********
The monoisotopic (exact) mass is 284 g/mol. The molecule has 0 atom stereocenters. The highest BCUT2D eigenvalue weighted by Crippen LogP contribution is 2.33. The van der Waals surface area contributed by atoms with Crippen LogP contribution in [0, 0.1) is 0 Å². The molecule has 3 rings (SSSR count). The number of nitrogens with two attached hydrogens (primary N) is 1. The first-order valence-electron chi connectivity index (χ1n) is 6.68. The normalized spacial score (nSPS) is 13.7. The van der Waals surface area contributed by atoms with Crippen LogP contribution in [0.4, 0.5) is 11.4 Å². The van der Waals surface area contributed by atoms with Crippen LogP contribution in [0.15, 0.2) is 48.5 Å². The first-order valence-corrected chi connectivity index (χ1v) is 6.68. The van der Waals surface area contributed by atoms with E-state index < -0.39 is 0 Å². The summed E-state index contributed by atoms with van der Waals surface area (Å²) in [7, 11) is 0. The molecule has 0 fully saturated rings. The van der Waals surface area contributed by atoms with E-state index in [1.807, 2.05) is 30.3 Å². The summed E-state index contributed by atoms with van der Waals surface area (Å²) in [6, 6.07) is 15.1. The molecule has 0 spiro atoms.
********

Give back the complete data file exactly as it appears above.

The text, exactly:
The monoisotopic (exact) mass is 284 g/mol. The molecule has 0 atom stereocenters. The highest BCUT2D eigenvalue weighted by Crippen LogP contribution is 2.33. The van der Waals surface area contributed by atoms with Crippen LogP contribution in [0, 0.1) is 0 Å². The molecule has 3 rings (SSSR count). The number of nitrogens with two attached hydrogens (primary N) is 1. The first-order valence-electron chi connectivity index (χ1n) is 6.68. The normalized spacial score (nSPS) is 13.7. The van der Waals surface area contributed by atoms with Crippen LogP contribution in [0.4, 0.5) is 11.4 Å². The van der Waals surface area contributed by atoms with Crippen LogP contribution in [0.15, 0.2) is 48.5 Å². The first-order valence-corrected chi connectivity index (χ1v) is 6.68. The van der Waals surface area contributed by atoms with E-state index < -0.39 is 0 Å². The summed E-state index contributed by atoms with van der Waals surface area (Å²) in [7, 11) is 0. The molecule has 0 fully saturated rings. The van der Waals surface area contributed by atoms with E-state index in [1.807, 2.05) is 30.3 Å². The summed E-state index contributed by atoms with van der Waals surface area (Å²) in [6, 6.07) is 15.1. The molecule has 0 spiro atoms.